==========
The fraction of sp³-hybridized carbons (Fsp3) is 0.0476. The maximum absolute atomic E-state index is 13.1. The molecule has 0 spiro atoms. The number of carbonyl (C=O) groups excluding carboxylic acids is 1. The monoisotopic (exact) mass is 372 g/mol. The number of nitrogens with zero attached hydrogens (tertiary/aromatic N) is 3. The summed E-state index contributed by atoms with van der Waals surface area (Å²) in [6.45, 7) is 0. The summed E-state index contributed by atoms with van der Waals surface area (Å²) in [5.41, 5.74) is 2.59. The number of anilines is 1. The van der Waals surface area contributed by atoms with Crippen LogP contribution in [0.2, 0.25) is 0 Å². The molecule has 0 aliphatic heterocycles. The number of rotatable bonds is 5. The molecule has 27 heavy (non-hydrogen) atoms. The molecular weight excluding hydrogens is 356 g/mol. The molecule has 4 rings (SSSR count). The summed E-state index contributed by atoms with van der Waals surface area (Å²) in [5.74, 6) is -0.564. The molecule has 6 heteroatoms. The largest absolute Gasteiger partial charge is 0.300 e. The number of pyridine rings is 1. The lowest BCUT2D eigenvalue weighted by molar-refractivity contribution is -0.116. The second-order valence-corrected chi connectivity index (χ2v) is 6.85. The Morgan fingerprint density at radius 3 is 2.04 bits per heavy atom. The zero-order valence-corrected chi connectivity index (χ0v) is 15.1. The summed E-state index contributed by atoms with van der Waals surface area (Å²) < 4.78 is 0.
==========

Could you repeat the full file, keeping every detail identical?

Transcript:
The fraction of sp³-hybridized carbons (Fsp3) is 0.0476. The maximum absolute atomic E-state index is 13.1. The molecule has 0 spiro atoms. The number of carbonyl (C=O) groups excluding carboxylic acids is 1. The monoisotopic (exact) mass is 372 g/mol. The number of nitrogens with zero attached hydrogens (tertiary/aromatic N) is 3. The summed E-state index contributed by atoms with van der Waals surface area (Å²) in [6.45, 7) is 0. The summed E-state index contributed by atoms with van der Waals surface area (Å²) in [5.41, 5.74) is 2.59. The number of anilines is 1. The van der Waals surface area contributed by atoms with Crippen LogP contribution in [0.2, 0.25) is 0 Å². The molecule has 0 aliphatic heterocycles. The number of rotatable bonds is 5. The molecule has 27 heavy (non-hydrogen) atoms. The molecular weight excluding hydrogens is 356 g/mol. The molecule has 4 rings (SSSR count). The summed E-state index contributed by atoms with van der Waals surface area (Å²) in [5.74, 6) is -0.564. The molecule has 6 heteroatoms. The largest absolute Gasteiger partial charge is 0.300 e. The number of pyridine rings is 1. The lowest BCUT2D eigenvalue weighted by molar-refractivity contribution is -0.116. The second-order valence-corrected chi connectivity index (χ2v) is 6.85. The Morgan fingerprint density at radius 3 is 2.04 bits per heavy atom. The zero-order valence-corrected chi connectivity index (χ0v) is 15.1. The summed E-state index contributed by atoms with van der Waals surface area (Å²) < 4.78 is 0.